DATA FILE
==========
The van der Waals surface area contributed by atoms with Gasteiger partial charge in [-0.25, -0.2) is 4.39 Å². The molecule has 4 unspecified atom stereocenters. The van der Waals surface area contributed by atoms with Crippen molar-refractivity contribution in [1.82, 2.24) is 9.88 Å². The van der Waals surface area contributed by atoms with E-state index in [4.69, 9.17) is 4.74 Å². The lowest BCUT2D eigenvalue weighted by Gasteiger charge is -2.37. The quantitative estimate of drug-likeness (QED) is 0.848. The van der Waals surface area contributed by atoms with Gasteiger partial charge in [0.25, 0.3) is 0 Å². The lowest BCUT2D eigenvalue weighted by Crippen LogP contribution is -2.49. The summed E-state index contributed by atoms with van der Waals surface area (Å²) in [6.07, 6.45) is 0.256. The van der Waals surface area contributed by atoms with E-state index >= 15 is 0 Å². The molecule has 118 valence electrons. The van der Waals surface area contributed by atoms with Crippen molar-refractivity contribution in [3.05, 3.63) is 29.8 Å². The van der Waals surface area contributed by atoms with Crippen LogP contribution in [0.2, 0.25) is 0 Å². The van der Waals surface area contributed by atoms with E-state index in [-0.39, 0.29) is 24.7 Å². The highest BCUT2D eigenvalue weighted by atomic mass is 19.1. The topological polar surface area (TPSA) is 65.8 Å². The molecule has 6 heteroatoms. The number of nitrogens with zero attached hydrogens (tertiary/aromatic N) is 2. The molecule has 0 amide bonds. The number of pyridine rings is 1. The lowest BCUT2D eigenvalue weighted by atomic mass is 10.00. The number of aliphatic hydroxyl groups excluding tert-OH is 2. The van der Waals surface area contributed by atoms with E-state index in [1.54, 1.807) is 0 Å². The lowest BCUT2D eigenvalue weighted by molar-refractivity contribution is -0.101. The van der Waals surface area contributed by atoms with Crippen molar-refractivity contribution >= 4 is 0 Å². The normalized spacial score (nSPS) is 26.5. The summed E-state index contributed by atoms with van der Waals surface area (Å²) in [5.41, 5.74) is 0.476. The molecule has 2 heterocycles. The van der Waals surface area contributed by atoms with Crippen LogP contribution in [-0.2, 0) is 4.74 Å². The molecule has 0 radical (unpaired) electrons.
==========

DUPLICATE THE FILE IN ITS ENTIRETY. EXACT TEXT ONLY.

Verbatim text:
The van der Waals surface area contributed by atoms with Gasteiger partial charge in [-0.25, -0.2) is 4.39 Å². The molecule has 4 unspecified atom stereocenters. The van der Waals surface area contributed by atoms with Crippen molar-refractivity contribution in [1.82, 2.24) is 9.88 Å². The van der Waals surface area contributed by atoms with E-state index in [4.69, 9.17) is 4.74 Å². The lowest BCUT2D eigenvalue weighted by Gasteiger charge is -2.37. The quantitative estimate of drug-likeness (QED) is 0.848. The van der Waals surface area contributed by atoms with Gasteiger partial charge in [0.25, 0.3) is 0 Å². The lowest BCUT2D eigenvalue weighted by Crippen LogP contribution is -2.49. The summed E-state index contributed by atoms with van der Waals surface area (Å²) in [6.07, 6.45) is 0.256. The van der Waals surface area contributed by atoms with E-state index >= 15 is 0 Å². The molecule has 118 valence electrons. The van der Waals surface area contributed by atoms with Crippen molar-refractivity contribution in [3.05, 3.63) is 29.8 Å². The van der Waals surface area contributed by atoms with Crippen LogP contribution in [0.2, 0.25) is 0 Å². The van der Waals surface area contributed by atoms with E-state index in [-0.39, 0.29) is 24.7 Å². The highest BCUT2D eigenvalue weighted by atomic mass is 19.1. The topological polar surface area (TPSA) is 65.8 Å². The molecule has 6 heteroatoms. The number of nitrogens with zero attached hydrogens (tertiary/aromatic N) is 2. The molecule has 0 amide bonds. The number of pyridine rings is 1. The lowest BCUT2D eigenvalue weighted by atomic mass is 10.00. The number of aliphatic hydroxyl groups excluding tert-OH is 2. The van der Waals surface area contributed by atoms with E-state index in [1.54, 1.807) is 0 Å². The lowest BCUT2D eigenvalue weighted by molar-refractivity contribution is -0.101. The van der Waals surface area contributed by atoms with Crippen molar-refractivity contribution >= 4 is 0 Å². The normalized spacial score (nSPS) is 26.5. The summed E-state index contributed by atoms with van der Waals surface area (Å²) in [5.41, 5.74) is 0.476. The molecule has 2 heterocycles. The van der Waals surface area contributed by atoms with Crippen LogP contribution in [-0.2, 0) is 4.74 Å². The molecule has 0 radical (unpaired) electrons.